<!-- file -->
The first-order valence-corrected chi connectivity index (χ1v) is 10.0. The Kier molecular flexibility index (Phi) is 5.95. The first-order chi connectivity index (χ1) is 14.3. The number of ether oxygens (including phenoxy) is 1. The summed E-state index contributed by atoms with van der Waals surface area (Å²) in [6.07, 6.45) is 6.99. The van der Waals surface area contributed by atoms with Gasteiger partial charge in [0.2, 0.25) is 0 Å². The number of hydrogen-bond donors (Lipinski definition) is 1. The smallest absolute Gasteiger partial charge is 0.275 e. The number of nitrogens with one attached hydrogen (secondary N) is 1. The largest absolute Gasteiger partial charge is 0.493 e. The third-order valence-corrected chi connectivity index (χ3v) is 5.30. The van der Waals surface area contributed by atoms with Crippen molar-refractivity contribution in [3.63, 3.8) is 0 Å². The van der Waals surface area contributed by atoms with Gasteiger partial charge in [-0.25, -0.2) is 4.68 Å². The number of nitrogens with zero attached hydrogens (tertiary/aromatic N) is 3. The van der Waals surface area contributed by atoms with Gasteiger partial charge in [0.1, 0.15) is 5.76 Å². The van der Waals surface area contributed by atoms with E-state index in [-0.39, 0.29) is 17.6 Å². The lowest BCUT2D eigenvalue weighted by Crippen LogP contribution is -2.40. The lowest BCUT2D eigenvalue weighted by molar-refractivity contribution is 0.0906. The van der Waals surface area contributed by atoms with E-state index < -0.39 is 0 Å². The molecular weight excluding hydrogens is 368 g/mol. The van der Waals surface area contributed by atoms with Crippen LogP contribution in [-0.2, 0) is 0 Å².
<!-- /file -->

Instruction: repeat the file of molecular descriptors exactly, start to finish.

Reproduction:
The first-order valence-corrected chi connectivity index (χ1v) is 10.0. The Kier molecular flexibility index (Phi) is 5.95. The first-order chi connectivity index (χ1) is 14.3. The number of ether oxygens (including phenoxy) is 1. The summed E-state index contributed by atoms with van der Waals surface area (Å²) in [6.07, 6.45) is 6.99. The van der Waals surface area contributed by atoms with Gasteiger partial charge in [0.2, 0.25) is 0 Å². The number of hydrogen-bond donors (Lipinski definition) is 1. The smallest absolute Gasteiger partial charge is 0.275 e. The number of nitrogens with one attached hydrogen (secondary N) is 1. The largest absolute Gasteiger partial charge is 0.493 e. The third-order valence-corrected chi connectivity index (χ3v) is 5.30. The van der Waals surface area contributed by atoms with Crippen molar-refractivity contribution in [3.63, 3.8) is 0 Å². The van der Waals surface area contributed by atoms with Gasteiger partial charge in [-0.25, -0.2) is 4.68 Å². The number of nitrogens with zero attached hydrogens (tertiary/aromatic N) is 3. The van der Waals surface area contributed by atoms with Gasteiger partial charge in [0.1, 0.15) is 5.76 Å². The van der Waals surface area contributed by atoms with E-state index in [-0.39, 0.29) is 17.6 Å². The lowest BCUT2D eigenvalue weighted by Crippen LogP contribution is -2.40. The lowest BCUT2D eigenvalue weighted by molar-refractivity contribution is 0.0906. The van der Waals surface area contributed by atoms with E-state index < -0.39 is 0 Å². The molecular weight excluding hydrogens is 368 g/mol. The van der Waals surface area contributed by atoms with Crippen LogP contribution in [-0.2, 0) is 0 Å².